24 Jan 2023

Feeling self-determined and psychological wellbeing

Self-Determination Theory is about motivation. But it’s also about psychological health and wellbeing.

Primarily researched and developed by Deci and Ryan* the theory includes three basic psychological needs. These require satisfying in order to foster wellbeing and health. They are needs that, if fulfilled, allow optimal functioning and growth.

The 3 basic psychological needs


The need to experience a feeling of improved mastery over something, like a skill or a task. Learning something new is an example. Something like unexpected positive feedback would increase this feeling.


The desire to be the agent of one's own life. Not independent of others but a feeling of freedom to choose based on one’s own will - and not being told what to do.


The desire to interact with, be connected to, and experience caring for others and being cared for. Also the feeling of relating to or being a part of something - e.g. a group or a wider network.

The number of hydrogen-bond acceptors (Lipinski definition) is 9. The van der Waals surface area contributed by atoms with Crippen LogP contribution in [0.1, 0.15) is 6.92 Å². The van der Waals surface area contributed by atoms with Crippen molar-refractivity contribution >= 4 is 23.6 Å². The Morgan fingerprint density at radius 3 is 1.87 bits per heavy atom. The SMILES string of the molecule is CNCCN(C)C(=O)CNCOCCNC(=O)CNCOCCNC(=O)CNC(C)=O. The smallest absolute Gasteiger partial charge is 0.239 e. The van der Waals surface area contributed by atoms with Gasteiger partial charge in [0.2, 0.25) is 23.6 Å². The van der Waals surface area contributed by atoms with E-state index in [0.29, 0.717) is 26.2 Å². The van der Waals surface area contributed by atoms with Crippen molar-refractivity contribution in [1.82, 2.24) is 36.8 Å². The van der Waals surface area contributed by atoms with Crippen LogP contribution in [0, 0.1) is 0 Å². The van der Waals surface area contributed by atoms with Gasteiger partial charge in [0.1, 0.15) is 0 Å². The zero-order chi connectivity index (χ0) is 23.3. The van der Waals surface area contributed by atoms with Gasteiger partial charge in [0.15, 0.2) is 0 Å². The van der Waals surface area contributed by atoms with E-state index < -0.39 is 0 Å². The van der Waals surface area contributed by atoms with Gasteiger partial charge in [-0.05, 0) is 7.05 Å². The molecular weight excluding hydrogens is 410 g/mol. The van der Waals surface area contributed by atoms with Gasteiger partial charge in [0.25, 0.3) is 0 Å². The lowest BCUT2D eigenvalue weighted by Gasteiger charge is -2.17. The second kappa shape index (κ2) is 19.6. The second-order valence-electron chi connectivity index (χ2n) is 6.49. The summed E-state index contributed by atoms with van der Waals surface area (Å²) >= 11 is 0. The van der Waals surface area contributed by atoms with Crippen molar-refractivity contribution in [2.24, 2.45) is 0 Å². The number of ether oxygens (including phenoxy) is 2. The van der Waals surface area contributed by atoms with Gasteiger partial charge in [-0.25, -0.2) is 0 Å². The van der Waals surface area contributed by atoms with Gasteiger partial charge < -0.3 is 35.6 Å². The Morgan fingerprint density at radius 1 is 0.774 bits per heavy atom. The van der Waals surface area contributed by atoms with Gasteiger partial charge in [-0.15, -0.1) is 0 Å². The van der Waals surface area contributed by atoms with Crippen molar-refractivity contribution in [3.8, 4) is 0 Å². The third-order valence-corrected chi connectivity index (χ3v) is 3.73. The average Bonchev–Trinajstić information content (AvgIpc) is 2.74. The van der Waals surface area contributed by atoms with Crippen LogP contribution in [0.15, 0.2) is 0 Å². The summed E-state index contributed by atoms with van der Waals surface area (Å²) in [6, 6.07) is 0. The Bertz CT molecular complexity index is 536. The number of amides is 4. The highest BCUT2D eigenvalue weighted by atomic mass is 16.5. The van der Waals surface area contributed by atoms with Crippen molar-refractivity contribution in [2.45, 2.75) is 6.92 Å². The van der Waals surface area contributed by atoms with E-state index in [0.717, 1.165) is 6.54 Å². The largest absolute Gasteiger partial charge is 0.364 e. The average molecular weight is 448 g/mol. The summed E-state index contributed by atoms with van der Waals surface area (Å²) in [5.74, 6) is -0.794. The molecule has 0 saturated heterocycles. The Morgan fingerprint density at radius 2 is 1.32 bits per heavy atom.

How can we satisfy these needs?

We can all support the fulfilment of these needs, in ourselves and others, through some simple strategies:

  • Seek to continue to learn and develop and to notice how far we have come and not just how far we have to go. Enjoy the process of getting better at something.
  • Focus sufficiently on those aspects of our lives that we can control and influence, rather than those which we might like to, but can’t (spending lots of time thinking and talking about things you can’t influence can lead to dissatisfaction, worry or frustration).
  • Make sufficient effort to connect with others, to fuel a sense of purpose and caring. This could be family, neighbours, friendship groups or other collectives.

These are straightforward strategies which can be very effective for some. For example focusing on what we can control in the financial and health aspects of our lives - and focusing less on the things we can’t control - is generally helpful.

The encouragement or support of others - in order to do these things and to think in these ways - can be invaluable in making them habitual.

And all this for a greater sense of psychological health and wellbeing.

* 'Why We Do What We Do' is written by Edward Deci and Richard Flaste and is subtitled Understanding Self-Motivation

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